The Sensel Morph

The Sensel Morph and the art of the interface

Investigating the future of interaction

Articles by Gianmaria Vernetti November 13, 2015

I have always been curious about technology and art and I like to find new tools to play with. That’s why I am really curious about a new interface called The Sensel Morph. Interfaces are the unavoidable tools that allow us to interact with technology. A traditional definition states that an interface is

“an entity that acts as a common factor between two or more beings”.

I am a musician (or least I would like to be) and most of the times I find musical interfaces quite poor and inexpressive. In a certain sense I agree with this wonderful quote by Donald Norman:

“The real problem with the interface is that it is an interface”.

We use cookies to improve your experience. By your continued use of this site you accept such use. To change your settings please see our policy. If you want to see the embedded content please refresh the page.

That’s why I fell in love with this new innovative interface, called The Sensel Morph. The Sensel Morph is a pressure-sensitive multi-touch input device that allows people to interact with computers and programs in a new way.

The interface is based on a patented technology, called Pressure Grid, that offers a high range of sensitivity and can detect fingers and objects. Various layers can be used according to needs.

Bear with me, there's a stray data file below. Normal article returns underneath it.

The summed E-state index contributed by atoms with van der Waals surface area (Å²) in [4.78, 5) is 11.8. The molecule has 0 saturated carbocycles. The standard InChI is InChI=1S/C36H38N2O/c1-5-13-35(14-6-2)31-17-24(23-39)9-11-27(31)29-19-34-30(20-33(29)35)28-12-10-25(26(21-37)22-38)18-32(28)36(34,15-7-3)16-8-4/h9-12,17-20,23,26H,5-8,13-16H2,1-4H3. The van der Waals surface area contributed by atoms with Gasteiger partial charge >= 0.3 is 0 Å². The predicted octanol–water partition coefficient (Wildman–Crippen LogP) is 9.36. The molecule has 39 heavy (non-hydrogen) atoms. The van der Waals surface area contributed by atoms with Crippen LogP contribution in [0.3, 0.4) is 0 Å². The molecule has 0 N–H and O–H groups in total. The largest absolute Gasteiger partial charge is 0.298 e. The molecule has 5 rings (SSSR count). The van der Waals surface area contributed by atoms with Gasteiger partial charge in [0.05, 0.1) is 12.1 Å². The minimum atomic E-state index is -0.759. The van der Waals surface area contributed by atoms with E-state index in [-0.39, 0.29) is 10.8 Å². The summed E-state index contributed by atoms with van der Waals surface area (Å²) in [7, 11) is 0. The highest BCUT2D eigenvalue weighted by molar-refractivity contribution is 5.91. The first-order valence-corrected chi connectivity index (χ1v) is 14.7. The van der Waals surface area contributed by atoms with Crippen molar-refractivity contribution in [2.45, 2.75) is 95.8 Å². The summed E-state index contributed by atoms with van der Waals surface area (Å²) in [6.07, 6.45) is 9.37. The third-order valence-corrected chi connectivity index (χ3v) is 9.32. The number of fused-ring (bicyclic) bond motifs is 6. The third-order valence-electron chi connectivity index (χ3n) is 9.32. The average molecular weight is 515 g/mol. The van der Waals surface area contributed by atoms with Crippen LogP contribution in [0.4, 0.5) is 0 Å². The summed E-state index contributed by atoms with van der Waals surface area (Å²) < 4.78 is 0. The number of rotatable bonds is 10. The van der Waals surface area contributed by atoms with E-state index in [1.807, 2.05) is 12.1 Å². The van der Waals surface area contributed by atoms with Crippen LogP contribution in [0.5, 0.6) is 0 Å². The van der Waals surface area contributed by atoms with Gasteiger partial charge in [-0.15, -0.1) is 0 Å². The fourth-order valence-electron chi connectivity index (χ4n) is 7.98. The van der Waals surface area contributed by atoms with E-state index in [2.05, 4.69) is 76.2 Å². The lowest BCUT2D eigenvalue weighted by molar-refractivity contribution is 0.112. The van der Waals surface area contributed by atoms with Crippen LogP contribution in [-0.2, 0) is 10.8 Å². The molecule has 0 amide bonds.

Sounds great! The Sensel Morph open new astonishing ways for artistic expression, be it music or visual arts. But my attention has been caught as well by this statement I found on the company website:

“Our mission from the start was to address the mismatch between the expressive capabilities of our hands and the restrictive interfaces of today’s devices”.

That makes sense to me. The main problem is not that the interface is an interface (thanks Mr. Norman) but that traditional interfaces restrict the expressive potentials of digital artists.

So I am happy to conclude by writing that the Kickstaster campaign successfully raised $ 442,649.

I truly think it makes sense.

Image via